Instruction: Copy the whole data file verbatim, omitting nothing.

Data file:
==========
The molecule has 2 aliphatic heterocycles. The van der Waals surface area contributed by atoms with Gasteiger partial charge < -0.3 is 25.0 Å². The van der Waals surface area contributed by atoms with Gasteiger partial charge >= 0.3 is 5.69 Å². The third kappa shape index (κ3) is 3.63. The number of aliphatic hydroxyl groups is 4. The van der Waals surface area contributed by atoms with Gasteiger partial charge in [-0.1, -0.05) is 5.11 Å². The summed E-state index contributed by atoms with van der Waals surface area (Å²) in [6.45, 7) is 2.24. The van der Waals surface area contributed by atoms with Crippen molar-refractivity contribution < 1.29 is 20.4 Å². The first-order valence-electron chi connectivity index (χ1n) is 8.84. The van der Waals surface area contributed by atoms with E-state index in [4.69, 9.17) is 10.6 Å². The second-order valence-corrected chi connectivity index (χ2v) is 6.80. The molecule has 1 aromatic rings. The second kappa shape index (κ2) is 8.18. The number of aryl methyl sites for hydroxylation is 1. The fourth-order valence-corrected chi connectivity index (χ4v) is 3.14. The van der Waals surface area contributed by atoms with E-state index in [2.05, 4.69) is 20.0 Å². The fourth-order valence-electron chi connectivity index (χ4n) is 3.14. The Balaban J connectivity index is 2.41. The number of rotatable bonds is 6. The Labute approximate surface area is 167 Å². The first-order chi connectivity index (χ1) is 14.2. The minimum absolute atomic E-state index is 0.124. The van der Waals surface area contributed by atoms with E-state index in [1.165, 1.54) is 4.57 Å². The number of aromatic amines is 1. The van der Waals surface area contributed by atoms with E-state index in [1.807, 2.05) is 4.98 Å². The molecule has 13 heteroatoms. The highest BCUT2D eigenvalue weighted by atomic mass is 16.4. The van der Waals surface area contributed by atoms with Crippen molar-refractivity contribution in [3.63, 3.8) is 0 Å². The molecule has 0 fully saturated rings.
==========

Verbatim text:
The molecule has 2 aliphatic heterocycles. The van der Waals surface area contributed by atoms with Gasteiger partial charge < -0.3 is 25.0 Å². The van der Waals surface area contributed by atoms with Gasteiger partial charge >= 0.3 is 5.69 Å². The third kappa shape index (κ3) is 3.63. The number of aliphatic hydroxyl groups is 4. The van der Waals surface area contributed by atoms with Gasteiger partial charge in [-0.1, -0.05) is 5.11 Å². The summed E-state index contributed by atoms with van der Waals surface area (Å²) in [6.45, 7) is 2.24. The van der Waals surface area contributed by atoms with Crippen molar-refractivity contribution < 1.29 is 20.4 Å². The first-order valence-electron chi connectivity index (χ1n) is 8.84. The van der Waals surface area contributed by atoms with E-state index in [4.69, 9.17) is 10.6 Å². The second-order valence-corrected chi connectivity index (χ2v) is 6.80. The molecule has 1 aromatic rings. The second kappa shape index (κ2) is 8.18. The number of aryl methyl sites for hydroxylation is 1. The fourth-order valence-corrected chi connectivity index (χ4v) is 3.14. The van der Waals surface area contributed by atoms with E-state index in [2.05, 4.69) is 20.0 Å². The fourth-order valence-electron chi connectivity index (χ4n) is 3.14. The Balaban J connectivity index is 2.41. The number of rotatable bonds is 6. The Labute approximate surface area is 167 Å². The first-order chi connectivity index (χ1) is 14.2. The minimum absolute atomic E-state index is 0.124. The van der Waals surface area contributed by atoms with E-state index in [1.165, 1.54) is 4.57 Å². The number of aromatic amines is 1. The van der Waals surface area contributed by atoms with E-state index in [1.807, 2.05) is 4.98 Å². The molecule has 13 heteroatoms. The highest BCUT2D eigenvalue weighted by atomic mass is 16.4. The van der Waals surface area contributed by atoms with Crippen molar-refractivity contribution in [3.63, 3.8) is 0 Å². The molecule has 0 fully saturated rings.